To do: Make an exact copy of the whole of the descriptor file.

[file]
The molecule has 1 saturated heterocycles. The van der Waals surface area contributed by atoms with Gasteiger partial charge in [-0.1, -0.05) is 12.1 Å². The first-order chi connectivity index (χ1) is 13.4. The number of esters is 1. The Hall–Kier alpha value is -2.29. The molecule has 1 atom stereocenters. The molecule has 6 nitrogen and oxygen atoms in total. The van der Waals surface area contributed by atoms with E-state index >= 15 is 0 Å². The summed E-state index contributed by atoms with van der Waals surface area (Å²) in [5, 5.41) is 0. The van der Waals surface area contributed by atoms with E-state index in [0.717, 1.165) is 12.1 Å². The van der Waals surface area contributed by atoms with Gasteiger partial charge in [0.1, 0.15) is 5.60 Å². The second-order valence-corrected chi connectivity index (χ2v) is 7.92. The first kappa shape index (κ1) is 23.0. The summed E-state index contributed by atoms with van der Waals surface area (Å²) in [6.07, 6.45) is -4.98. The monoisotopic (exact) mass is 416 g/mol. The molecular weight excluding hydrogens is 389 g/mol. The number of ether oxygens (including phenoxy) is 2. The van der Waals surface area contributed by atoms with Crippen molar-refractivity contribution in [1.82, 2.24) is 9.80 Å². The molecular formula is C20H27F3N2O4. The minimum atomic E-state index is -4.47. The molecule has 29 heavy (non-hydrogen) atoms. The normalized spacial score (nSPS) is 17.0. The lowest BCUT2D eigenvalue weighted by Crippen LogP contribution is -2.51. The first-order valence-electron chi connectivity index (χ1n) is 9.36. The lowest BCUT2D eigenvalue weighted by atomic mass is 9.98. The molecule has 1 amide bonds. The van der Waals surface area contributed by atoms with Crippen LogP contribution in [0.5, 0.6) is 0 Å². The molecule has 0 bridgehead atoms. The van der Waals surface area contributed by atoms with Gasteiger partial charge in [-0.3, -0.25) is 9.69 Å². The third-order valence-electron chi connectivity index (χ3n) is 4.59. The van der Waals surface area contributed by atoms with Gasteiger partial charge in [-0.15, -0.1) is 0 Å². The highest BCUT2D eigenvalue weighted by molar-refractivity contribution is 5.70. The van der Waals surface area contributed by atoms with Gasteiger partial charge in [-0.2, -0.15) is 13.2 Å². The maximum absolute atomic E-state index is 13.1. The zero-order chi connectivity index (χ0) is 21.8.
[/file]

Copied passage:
The molecule has 1 saturated heterocycles. The van der Waals surface area contributed by atoms with Gasteiger partial charge in [-0.1, -0.05) is 12.1 Å². The first-order chi connectivity index (χ1) is 13.4. The number of esters is 1. The Hall–Kier alpha value is -2.29. The molecule has 1 atom stereocenters. The molecule has 6 nitrogen and oxygen atoms in total. The van der Waals surface area contributed by atoms with E-state index >= 15 is 0 Å². The summed E-state index contributed by atoms with van der Waals surface area (Å²) in [5, 5.41) is 0. The van der Waals surface area contributed by atoms with E-state index in [0.717, 1.165) is 12.1 Å². The van der Waals surface area contributed by atoms with Gasteiger partial charge in [0.1, 0.15) is 5.60 Å². The second-order valence-corrected chi connectivity index (χ2v) is 7.92. The first kappa shape index (κ1) is 23.0. The summed E-state index contributed by atoms with van der Waals surface area (Å²) in [6.07, 6.45) is -4.98. The monoisotopic (exact) mass is 416 g/mol. The molecular weight excluding hydrogens is 389 g/mol. The number of ether oxygens (including phenoxy) is 2. The van der Waals surface area contributed by atoms with Crippen molar-refractivity contribution in [1.82, 2.24) is 9.80 Å². The molecular formula is C20H27F3N2O4. The minimum atomic E-state index is -4.47. The molecule has 29 heavy (non-hydrogen) atoms. The normalized spacial score (nSPS) is 17.0. The lowest BCUT2D eigenvalue weighted by Crippen LogP contribution is -2.51. The first-order valence-electron chi connectivity index (χ1n) is 9.36. The lowest BCUT2D eigenvalue weighted by atomic mass is 9.98. The molecule has 1 amide bonds. The van der Waals surface area contributed by atoms with Crippen LogP contribution in [0.5, 0.6) is 0 Å². The molecule has 0 bridgehead atoms. The van der Waals surface area contributed by atoms with Gasteiger partial charge in [-0.3, -0.25) is 9.69 Å². The third-order valence-electron chi connectivity index (χ3n) is 4.59. The van der Waals surface area contributed by atoms with Gasteiger partial charge in [-0.15, -0.1) is 0 Å². The highest BCUT2D eigenvalue weighted by molar-refractivity contribution is 5.70. The van der Waals surface area contributed by atoms with Gasteiger partial charge in [-0.2, -0.15) is 13.2 Å². The maximum absolute atomic E-state index is 13.1. The zero-order chi connectivity index (χ0) is 21.8.